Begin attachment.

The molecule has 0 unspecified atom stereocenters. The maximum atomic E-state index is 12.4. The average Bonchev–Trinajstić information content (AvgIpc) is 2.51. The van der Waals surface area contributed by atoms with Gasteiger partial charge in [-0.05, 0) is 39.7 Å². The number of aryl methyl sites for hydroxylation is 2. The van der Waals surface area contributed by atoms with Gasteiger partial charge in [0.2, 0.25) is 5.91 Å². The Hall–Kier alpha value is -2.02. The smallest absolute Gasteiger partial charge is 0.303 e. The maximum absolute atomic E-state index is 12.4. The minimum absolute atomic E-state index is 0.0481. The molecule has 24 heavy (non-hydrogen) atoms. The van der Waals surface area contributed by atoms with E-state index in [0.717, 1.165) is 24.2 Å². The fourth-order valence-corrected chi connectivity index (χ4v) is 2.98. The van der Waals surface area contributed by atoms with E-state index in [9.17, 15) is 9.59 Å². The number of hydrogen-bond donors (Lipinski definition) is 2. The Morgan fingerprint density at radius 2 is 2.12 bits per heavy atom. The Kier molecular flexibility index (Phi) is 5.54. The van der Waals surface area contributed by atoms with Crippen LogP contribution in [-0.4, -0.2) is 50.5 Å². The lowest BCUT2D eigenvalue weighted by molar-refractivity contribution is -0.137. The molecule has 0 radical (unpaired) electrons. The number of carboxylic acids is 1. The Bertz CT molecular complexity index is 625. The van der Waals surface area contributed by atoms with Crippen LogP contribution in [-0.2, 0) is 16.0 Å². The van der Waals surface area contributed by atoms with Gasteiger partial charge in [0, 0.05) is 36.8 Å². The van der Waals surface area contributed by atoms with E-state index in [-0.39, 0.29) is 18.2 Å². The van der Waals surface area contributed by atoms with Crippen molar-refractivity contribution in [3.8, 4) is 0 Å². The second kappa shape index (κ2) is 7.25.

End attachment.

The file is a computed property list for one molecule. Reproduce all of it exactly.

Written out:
The molecule has 0 unspecified atom stereocenters. The maximum atomic E-state index is 12.4. The average Bonchev–Trinajstić information content (AvgIpc) is 2.51. The van der Waals surface area contributed by atoms with Gasteiger partial charge in [-0.05, 0) is 39.7 Å². The number of aryl methyl sites for hydroxylation is 2. The van der Waals surface area contributed by atoms with Gasteiger partial charge in [0.2, 0.25) is 5.91 Å². The Hall–Kier alpha value is -2.02. The smallest absolute Gasteiger partial charge is 0.303 e. The maximum absolute atomic E-state index is 12.4. The minimum absolute atomic E-state index is 0.0481. The molecule has 24 heavy (non-hydrogen) atoms. The van der Waals surface area contributed by atoms with E-state index in [0.717, 1.165) is 24.2 Å². The fourth-order valence-corrected chi connectivity index (χ4v) is 2.98. The van der Waals surface area contributed by atoms with E-state index in [9.17, 15) is 9.59 Å². The number of hydrogen-bond donors (Lipinski definition) is 2. The Morgan fingerprint density at radius 2 is 2.12 bits per heavy atom. The Kier molecular flexibility index (Phi) is 5.54. The van der Waals surface area contributed by atoms with Crippen LogP contribution in [-0.4, -0.2) is 50.5 Å². The lowest BCUT2D eigenvalue weighted by molar-refractivity contribution is -0.137. The molecule has 0 radical (unpaired) electrons. The number of carboxylic acids is 1. The Bertz CT molecular complexity index is 625. The van der Waals surface area contributed by atoms with Crippen LogP contribution in [-0.2, 0) is 16.0 Å². The van der Waals surface area contributed by atoms with Gasteiger partial charge in [0, 0.05) is 36.8 Å². The van der Waals surface area contributed by atoms with E-state index in [-0.39, 0.29) is 18.2 Å². The van der Waals surface area contributed by atoms with Crippen molar-refractivity contribution in [3.8, 4) is 0 Å². The second kappa shape index (κ2) is 7.25.